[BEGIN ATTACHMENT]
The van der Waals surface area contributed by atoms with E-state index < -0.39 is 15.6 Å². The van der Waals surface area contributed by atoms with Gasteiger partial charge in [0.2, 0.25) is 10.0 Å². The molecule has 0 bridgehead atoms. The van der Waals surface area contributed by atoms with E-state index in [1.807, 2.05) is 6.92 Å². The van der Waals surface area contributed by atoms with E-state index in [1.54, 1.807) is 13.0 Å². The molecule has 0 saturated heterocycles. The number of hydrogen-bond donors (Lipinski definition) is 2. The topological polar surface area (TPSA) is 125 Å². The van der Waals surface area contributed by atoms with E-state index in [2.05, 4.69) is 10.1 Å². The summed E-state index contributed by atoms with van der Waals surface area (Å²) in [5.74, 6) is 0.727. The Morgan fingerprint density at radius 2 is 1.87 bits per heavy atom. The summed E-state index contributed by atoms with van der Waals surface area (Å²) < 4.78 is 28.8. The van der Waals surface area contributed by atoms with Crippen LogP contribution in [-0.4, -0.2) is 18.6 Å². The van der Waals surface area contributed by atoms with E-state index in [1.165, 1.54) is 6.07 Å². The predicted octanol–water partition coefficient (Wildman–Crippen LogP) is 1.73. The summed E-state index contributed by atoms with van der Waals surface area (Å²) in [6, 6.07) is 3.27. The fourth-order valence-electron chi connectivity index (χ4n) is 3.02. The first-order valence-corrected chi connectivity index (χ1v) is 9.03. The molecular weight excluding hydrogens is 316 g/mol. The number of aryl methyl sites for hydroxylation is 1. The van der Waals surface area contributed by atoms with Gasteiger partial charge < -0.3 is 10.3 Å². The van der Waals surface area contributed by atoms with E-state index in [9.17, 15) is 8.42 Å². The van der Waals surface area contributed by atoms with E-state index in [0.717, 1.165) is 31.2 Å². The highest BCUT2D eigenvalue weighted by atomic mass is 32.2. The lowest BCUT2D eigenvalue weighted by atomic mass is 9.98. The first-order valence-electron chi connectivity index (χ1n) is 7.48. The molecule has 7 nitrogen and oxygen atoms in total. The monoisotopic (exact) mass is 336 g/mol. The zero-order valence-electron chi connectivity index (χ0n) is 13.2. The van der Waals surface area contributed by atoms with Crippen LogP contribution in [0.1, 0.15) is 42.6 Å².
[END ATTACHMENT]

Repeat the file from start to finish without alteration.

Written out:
The van der Waals surface area contributed by atoms with E-state index < -0.39 is 15.6 Å². The van der Waals surface area contributed by atoms with Gasteiger partial charge in [0.2, 0.25) is 10.0 Å². The molecule has 0 bridgehead atoms. The van der Waals surface area contributed by atoms with E-state index in [1.807, 2.05) is 6.92 Å². The van der Waals surface area contributed by atoms with E-state index in [1.54, 1.807) is 13.0 Å². The molecule has 0 saturated heterocycles. The number of hydrogen-bond donors (Lipinski definition) is 2. The topological polar surface area (TPSA) is 125 Å². The van der Waals surface area contributed by atoms with E-state index in [2.05, 4.69) is 10.1 Å². The summed E-state index contributed by atoms with van der Waals surface area (Å²) in [5.74, 6) is 0.727. The Morgan fingerprint density at radius 2 is 1.87 bits per heavy atom. The summed E-state index contributed by atoms with van der Waals surface area (Å²) < 4.78 is 28.8. The van der Waals surface area contributed by atoms with Crippen LogP contribution in [-0.4, -0.2) is 18.6 Å². The van der Waals surface area contributed by atoms with E-state index in [1.165, 1.54) is 6.07 Å². The predicted octanol–water partition coefficient (Wildman–Crippen LogP) is 1.73. The summed E-state index contributed by atoms with van der Waals surface area (Å²) in [6, 6.07) is 3.27. The fourth-order valence-electron chi connectivity index (χ4n) is 3.02. The first-order valence-corrected chi connectivity index (χ1v) is 9.03. The molecular weight excluding hydrogens is 316 g/mol. The number of aryl methyl sites for hydroxylation is 1. The van der Waals surface area contributed by atoms with Gasteiger partial charge < -0.3 is 10.3 Å². The van der Waals surface area contributed by atoms with E-state index in [9.17, 15) is 8.42 Å². The van der Waals surface area contributed by atoms with E-state index in [0.717, 1.165) is 31.2 Å². The highest BCUT2D eigenvalue weighted by atomic mass is 32.2. The lowest BCUT2D eigenvalue weighted by atomic mass is 9.98. The first-order valence-electron chi connectivity index (χ1n) is 7.48. The molecule has 7 nitrogen and oxygen atoms in total. The monoisotopic (exact) mass is 336 g/mol. The zero-order valence-electron chi connectivity index (χ0n) is 13.2. The van der Waals surface area contributed by atoms with Crippen LogP contribution in [0.1, 0.15) is 42.6 Å².